Man announces he will quit drinking by 2050

A Sydney man has set an ambitious target to phase out his alcohol consumption within the next 29 years, as part of an impressive plan to improve his health.  

The program will see Greg Taylor, 73, continue to drink as normal for the foreseeable future, before reducing consumption in 2049 when he turns 101. He has assured friends it will not affect his drinking plans in the short or medium term.

Taylor said it was important not to rush the switch to non-alcoholic beverages. “It’s not realistic to transition to zero alcohol overnight. This requires a steady, phased approach where nothing changes for at least two decades,” he said, adding that he may need to make additional investments in beer consumption in the short term, to make sure no night out is worse off.

Taylor will also be able to bring forward drinking credits earned from the days he hasn’t drunk over the past forty years, meaning the actual end date for consumption may actually be 2060.

To assist with the transition, Taylor has bought a second beer fridge which he describes as the ‘capture and storage’ method.

We are seniors compelled to urgent action.
Our seniors’ climate action group will inform, and mobilize seniors in an effort to prevent more climate catastrophes.  We recognize that climate action is also a demand for social justice and economic transformation – the opportunity, as well as the need, to address racism and economic inequities.  We know that Canada was founded on the occupation/ invasion/ colonization of Indigenous lands. We are in this for the sake of future generations and the survival of life on the planet.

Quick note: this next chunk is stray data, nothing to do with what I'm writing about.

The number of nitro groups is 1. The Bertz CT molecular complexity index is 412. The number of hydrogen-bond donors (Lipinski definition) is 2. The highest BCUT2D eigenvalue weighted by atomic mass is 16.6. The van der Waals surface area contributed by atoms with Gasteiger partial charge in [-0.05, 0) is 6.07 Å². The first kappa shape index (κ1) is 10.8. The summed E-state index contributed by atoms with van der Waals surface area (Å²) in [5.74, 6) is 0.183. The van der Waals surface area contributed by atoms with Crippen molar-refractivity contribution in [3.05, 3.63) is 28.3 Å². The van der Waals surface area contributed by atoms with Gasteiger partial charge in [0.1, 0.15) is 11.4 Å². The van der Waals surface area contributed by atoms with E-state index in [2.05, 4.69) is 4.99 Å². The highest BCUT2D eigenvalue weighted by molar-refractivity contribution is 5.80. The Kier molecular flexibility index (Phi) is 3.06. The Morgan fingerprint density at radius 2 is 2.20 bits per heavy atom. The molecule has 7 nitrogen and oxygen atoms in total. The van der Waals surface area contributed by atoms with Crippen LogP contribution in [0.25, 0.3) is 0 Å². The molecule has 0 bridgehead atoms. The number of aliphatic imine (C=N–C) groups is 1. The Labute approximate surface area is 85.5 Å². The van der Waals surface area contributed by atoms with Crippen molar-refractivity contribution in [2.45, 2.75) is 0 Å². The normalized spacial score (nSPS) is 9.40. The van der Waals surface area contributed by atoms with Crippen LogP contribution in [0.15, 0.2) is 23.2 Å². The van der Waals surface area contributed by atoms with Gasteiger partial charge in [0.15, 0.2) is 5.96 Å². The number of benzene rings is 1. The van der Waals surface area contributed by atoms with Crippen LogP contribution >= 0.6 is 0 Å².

Time is running out.  Read More…

Climate Legacy

Connecting Seniors to Climate Action

Many seniors are already involved in climate action through personal action and as members of groups. They retrofit their homes, donate to environmental groups, volunteer with a local or national organization and vote for candidates who promote climate action.

We want to strengthen the actions of seniors already involved and encourage more seniors to join us through the creation of a network.

Have a look at how seniors in many groups are confronting the climate crisis – Here

Webcast: Canada’s Climate Record: Broken Promises, Bright Future? Video links

Full recording:

Canada’s Climate Record: Broken Promises, Bright Future? November 7, 2021 – YouTube

And in the USA

Bill McKibben launches ‘Third Act’ to rally older Americans around climate change
Bill McKibben, Poor People's Campaign

– By Emma Cotton – VTDigger

It’s time for baby boomers and members of the Silent Generation to organize against climate change, according to veteran environmental activist and writer Bill McKibben. 

The Ripton resident is known for founding the grassroots environmental organization with a group of Middlebury College students in 2008 and writing one of the first books about climate change for a general audience, “The End of Nature,” published in 1989.

Now, he’s stepping away from his weekly New Yorker column to dedicate more time to a new organization, called Third Act, aimed at engaging activists over age 60.